What Should Be Top Priority in Hiring? Vaccine Passport, Travel Insurance or Automation of Recruitment Processes

How is HR tapping technology to recruit the right talent for the job? Is a more advanced system even needed beyond the usual automated processing of applicants? 

The pandemic has certainly made companies find new ways of hiring online; some are doing away with any printed paperwork — paperless, so to speak. Others are planning way ahead with augmented reality. How they’re going to use it is still up in the air. Still some see a middleground and the most urgent one right now — a digitized documentation of your current health status — a vaccine passport.

Gearing up for future of recruitment

HR is gearing up for a more technological future in recruitment. Screening of applicants will be more automated. For example, employers can choose to have quizzes for job applicants to answer on the Indeed job board. 

Even employers who have HR and global mobility professionals taking care of their employees may resort to sending out the same set of questions to applicants and from there, determine the talents to hire based on their responses or answers.

But for all the technological adjustments and Zoom bashing of employees, the more sensitive topic these past few days have been the talk of a vaccine passport. It is foreseen to sow more political divisiveness because it deals with privacy issues and fear of possible health data exposure. 

What is a vaccine passport? A vaccine passport, whether it comes in printed or digital form, is a documentation proving that one has been vaccinated against Covid-19. In the 1930s up to the 1950s, and even much later in certain countries, it was common to carry documentation against various diseases prevalent at the time, such as smallpox and polio. To think that this was so commonplace in the past and yet people are resentful of it speaks to the climate of the times.

But for those who are open to it and they have tested negative for the virus, having a vaccine passport would mean they would be able to travel more, with fewer restrictions than those who don’t have one unless everyone is required to have it. If imposed on everybody, though, this would certainly become a hotly contested issue like the wearing of masks. 

Naturally, various sectors affected the most by the virus are pushing for its development, whether it comes in the form of an app or part of your digital wallet, in order to save their flagging business such as the airline and hospitality industries.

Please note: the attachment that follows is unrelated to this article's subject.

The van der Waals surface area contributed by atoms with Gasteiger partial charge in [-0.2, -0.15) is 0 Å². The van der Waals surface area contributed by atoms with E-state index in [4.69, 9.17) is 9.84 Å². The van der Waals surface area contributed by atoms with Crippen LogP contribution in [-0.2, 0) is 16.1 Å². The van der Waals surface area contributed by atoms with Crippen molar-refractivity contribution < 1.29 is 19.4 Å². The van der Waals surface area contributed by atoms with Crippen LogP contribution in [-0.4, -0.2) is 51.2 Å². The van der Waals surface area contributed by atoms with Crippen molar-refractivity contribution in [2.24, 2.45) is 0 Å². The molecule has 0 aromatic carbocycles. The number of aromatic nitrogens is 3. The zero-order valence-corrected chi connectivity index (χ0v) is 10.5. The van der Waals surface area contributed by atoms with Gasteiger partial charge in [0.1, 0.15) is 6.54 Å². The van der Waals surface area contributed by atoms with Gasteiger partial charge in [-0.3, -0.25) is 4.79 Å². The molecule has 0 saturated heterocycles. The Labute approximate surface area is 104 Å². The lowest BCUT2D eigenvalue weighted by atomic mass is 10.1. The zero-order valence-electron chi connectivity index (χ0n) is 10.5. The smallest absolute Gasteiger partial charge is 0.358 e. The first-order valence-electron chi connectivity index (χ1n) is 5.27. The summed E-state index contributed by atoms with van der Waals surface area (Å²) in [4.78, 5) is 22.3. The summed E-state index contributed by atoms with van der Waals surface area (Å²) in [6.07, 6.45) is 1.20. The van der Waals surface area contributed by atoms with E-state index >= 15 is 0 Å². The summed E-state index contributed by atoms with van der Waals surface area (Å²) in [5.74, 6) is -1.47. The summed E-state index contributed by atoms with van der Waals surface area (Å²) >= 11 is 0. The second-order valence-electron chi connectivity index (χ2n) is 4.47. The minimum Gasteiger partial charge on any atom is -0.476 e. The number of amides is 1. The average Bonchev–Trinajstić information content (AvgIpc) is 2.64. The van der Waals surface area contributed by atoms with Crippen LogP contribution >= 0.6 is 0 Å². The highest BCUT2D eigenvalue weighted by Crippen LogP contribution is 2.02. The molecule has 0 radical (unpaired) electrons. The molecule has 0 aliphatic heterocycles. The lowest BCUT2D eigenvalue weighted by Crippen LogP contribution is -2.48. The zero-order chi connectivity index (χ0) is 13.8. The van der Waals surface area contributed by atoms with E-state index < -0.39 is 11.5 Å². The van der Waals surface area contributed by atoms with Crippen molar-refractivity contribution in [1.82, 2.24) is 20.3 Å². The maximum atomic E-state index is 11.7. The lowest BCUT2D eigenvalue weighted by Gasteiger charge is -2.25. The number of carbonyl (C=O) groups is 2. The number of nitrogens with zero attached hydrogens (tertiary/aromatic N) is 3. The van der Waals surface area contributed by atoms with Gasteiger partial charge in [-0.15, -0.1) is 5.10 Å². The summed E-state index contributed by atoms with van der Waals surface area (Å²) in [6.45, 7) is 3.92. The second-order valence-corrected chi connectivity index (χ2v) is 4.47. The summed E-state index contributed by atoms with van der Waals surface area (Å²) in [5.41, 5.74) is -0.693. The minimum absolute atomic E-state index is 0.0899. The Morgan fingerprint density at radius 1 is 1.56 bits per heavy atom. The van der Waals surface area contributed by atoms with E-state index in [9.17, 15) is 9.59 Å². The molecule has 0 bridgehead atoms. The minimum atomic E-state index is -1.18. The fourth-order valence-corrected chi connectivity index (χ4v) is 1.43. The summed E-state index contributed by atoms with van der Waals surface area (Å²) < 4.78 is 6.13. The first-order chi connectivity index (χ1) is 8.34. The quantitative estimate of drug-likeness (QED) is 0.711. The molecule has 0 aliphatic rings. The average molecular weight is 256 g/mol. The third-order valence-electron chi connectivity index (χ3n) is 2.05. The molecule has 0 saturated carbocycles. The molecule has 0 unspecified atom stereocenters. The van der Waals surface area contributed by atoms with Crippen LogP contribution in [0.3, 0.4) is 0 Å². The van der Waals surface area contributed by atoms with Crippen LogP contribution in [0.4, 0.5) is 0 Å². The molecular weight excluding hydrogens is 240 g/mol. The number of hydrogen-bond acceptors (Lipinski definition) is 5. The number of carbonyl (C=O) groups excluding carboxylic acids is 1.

In fact, Emirates is set to start using a digital travel pass developed by the International Air Transport Association (IATA), as reported by the New York Times. It has been reported that IATA has been developing digital solutions to make travel credentialing more streamlined.

Digital vaccine passport

For those who oppose such digital vaccine credentialing, they may not have a choice if the country they are going to requires it. Some countries are exploring it seriously while it may take some time for it to be implemented in the United States. 

Foreign assignees and expats would do well to prepare for such an eventuality. If they oppose this requirement, not only will they have no choice but to stay put where they are for job placement but they may not be able to travel even for vacations. 

So far, though the White House has ruled out requiring a federal vaccine passport. But it remains to be seen if other countries or airlines like Emirates will eventually require it.

While this issue rages on every day, global mobility professionals are looking to revise work policies, with HR looking to tap automation processes even more in hiring. Technology helps employers keep up with employee and candidate expectations, and Covid-19 has accelerated the creation and adoption of recruiting automating tools.

Cameras on phones and computers have also made it easy for HR professionals to conduct live tours of their office. They also make use of interactive podcasts, if not using virtual conference software, for employee training and onboarding.

Basics first before augmented reality

Similar to how cameras work but more advanced, some are hoping to see augmented reality, virtual reality and holographic technologies part of their work life in the future. It’s a stretch for now, but the pandemic may speed up innovation in these types of interactions.

Before all these new initiatives come into play, the most important thing HR and global mobility professionals should reevaluate is travel insurance. (Dennis Clemente)